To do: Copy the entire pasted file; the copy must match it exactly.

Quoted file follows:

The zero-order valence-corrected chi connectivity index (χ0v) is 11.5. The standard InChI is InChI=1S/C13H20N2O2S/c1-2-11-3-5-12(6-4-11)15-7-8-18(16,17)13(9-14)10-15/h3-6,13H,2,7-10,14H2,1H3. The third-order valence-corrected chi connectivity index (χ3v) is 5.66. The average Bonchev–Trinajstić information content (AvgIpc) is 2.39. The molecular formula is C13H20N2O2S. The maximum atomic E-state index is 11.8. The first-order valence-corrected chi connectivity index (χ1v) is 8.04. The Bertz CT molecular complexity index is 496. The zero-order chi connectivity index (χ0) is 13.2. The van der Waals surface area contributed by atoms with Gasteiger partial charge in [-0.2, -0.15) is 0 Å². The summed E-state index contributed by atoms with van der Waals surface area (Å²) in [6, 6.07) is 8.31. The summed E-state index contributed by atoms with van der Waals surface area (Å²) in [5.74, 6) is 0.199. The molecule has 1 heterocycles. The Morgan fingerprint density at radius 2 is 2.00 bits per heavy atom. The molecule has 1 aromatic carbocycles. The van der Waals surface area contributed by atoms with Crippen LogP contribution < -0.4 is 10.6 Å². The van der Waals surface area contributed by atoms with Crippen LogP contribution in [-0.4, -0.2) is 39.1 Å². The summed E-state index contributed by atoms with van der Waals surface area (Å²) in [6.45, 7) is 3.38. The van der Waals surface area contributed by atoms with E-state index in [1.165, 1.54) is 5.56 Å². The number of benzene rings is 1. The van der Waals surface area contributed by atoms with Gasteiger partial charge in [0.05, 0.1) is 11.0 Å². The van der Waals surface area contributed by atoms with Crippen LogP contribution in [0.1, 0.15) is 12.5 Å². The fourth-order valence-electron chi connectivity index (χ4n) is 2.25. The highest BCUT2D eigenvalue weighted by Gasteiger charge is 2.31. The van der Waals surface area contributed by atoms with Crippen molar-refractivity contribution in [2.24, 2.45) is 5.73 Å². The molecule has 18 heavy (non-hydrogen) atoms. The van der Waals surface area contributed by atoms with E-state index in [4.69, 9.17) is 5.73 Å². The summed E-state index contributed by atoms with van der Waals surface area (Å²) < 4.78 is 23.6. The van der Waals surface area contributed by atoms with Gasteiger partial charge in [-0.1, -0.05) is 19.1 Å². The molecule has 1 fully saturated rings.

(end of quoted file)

The zero-order valence-corrected chi connectivity index (χ0v) is 11.5. The standard InChI is InChI=1S/C13H20N2O2S/c1-2-11-3-5-12(6-4-11)15-7-8-18(16,17)13(9-14)10-15/h3-6,13H,2,7-10,14H2,1H3. The third-order valence-corrected chi connectivity index (χ3v) is 5.66. The average Bonchev–Trinajstić information content (AvgIpc) is 2.39. The molecular formula is C13H20N2O2S. The maximum atomic E-state index is 11.8. The first-order valence-corrected chi connectivity index (χ1v) is 8.04. The Bertz CT molecular complexity index is 496. The zero-order chi connectivity index (χ0) is 13.2. The van der Waals surface area contributed by atoms with Gasteiger partial charge in [-0.2, -0.15) is 0 Å². The summed E-state index contributed by atoms with van der Waals surface area (Å²) in [6, 6.07) is 8.31. The summed E-state index contributed by atoms with van der Waals surface area (Å²) in [5.74, 6) is 0.199. The molecule has 1 heterocycles. The Morgan fingerprint density at radius 2 is 2.00 bits per heavy atom. The molecule has 1 aromatic carbocycles. The van der Waals surface area contributed by atoms with Crippen LogP contribution < -0.4 is 10.6 Å². The van der Waals surface area contributed by atoms with Crippen LogP contribution in [-0.4, -0.2) is 39.1 Å². The summed E-state index contributed by atoms with van der Waals surface area (Å²) in [6.45, 7) is 3.38. The van der Waals surface area contributed by atoms with E-state index in [1.165, 1.54) is 5.56 Å². The number of benzene rings is 1. The van der Waals surface area contributed by atoms with Gasteiger partial charge in [0.05, 0.1) is 11.0 Å². The van der Waals surface area contributed by atoms with Crippen LogP contribution in [0.1, 0.15) is 12.5 Å². The fourth-order valence-electron chi connectivity index (χ4n) is 2.25. The highest BCUT2D eigenvalue weighted by Gasteiger charge is 2.31. The van der Waals surface area contributed by atoms with Crippen molar-refractivity contribution in [2.24, 2.45) is 5.73 Å². The molecule has 18 heavy (non-hydrogen) atoms. The van der Waals surface area contributed by atoms with E-state index in [4.69, 9.17) is 5.73 Å². The summed E-state index contributed by atoms with van der Waals surface area (Å²) < 4.78 is 23.6. The van der Waals surface area contributed by atoms with Gasteiger partial charge in [-0.1, -0.05) is 19.1 Å². The molecule has 1 fully saturated rings.